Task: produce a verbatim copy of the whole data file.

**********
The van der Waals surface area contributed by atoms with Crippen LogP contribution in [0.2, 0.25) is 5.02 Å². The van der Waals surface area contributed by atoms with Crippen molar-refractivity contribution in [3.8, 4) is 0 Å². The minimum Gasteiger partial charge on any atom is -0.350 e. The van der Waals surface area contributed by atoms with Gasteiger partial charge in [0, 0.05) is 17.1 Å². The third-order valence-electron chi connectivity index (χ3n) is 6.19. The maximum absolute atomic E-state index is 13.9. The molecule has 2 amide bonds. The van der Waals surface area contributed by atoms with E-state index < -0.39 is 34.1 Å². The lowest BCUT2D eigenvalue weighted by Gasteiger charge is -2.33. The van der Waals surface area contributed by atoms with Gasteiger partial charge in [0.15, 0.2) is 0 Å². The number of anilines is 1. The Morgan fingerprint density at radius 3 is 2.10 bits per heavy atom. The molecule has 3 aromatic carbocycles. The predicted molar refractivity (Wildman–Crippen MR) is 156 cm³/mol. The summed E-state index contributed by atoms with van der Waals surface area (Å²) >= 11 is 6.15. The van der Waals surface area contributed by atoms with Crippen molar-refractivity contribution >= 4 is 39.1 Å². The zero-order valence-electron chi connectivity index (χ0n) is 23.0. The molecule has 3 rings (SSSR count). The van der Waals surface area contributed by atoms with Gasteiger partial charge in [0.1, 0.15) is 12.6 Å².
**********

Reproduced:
The van der Waals surface area contributed by atoms with Crippen LogP contribution in [0.2, 0.25) is 5.02 Å². The van der Waals surface area contributed by atoms with Crippen molar-refractivity contribution in [3.8, 4) is 0 Å². The minimum Gasteiger partial charge on any atom is -0.350 e. The van der Waals surface area contributed by atoms with Gasteiger partial charge in [0, 0.05) is 17.1 Å². The third-order valence-electron chi connectivity index (χ3n) is 6.19. The maximum absolute atomic E-state index is 13.9. The molecule has 2 amide bonds. The van der Waals surface area contributed by atoms with E-state index < -0.39 is 34.1 Å². The lowest BCUT2D eigenvalue weighted by Gasteiger charge is -2.33. The van der Waals surface area contributed by atoms with Gasteiger partial charge in [0.15, 0.2) is 0 Å². The number of anilines is 1. The Morgan fingerprint density at radius 3 is 2.10 bits per heavy atom. The molecule has 3 aromatic carbocycles. The predicted molar refractivity (Wildman–Crippen MR) is 156 cm³/mol. The summed E-state index contributed by atoms with van der Waals surface area (Å²) >= 11 is 6.15. The van der Waals surface area contributed by atoms with Crippen molar-refractivity contribution >= 4 is 39.1 Å². The zero-order valence-electron chi connectivity index (χ0n) is 23.0. The molecule has 3 rings (SSSR count). The van der Waals surface area contributed by atoms with Gasteiger partial charge in [0.1, 0.15) is 12.6 Å².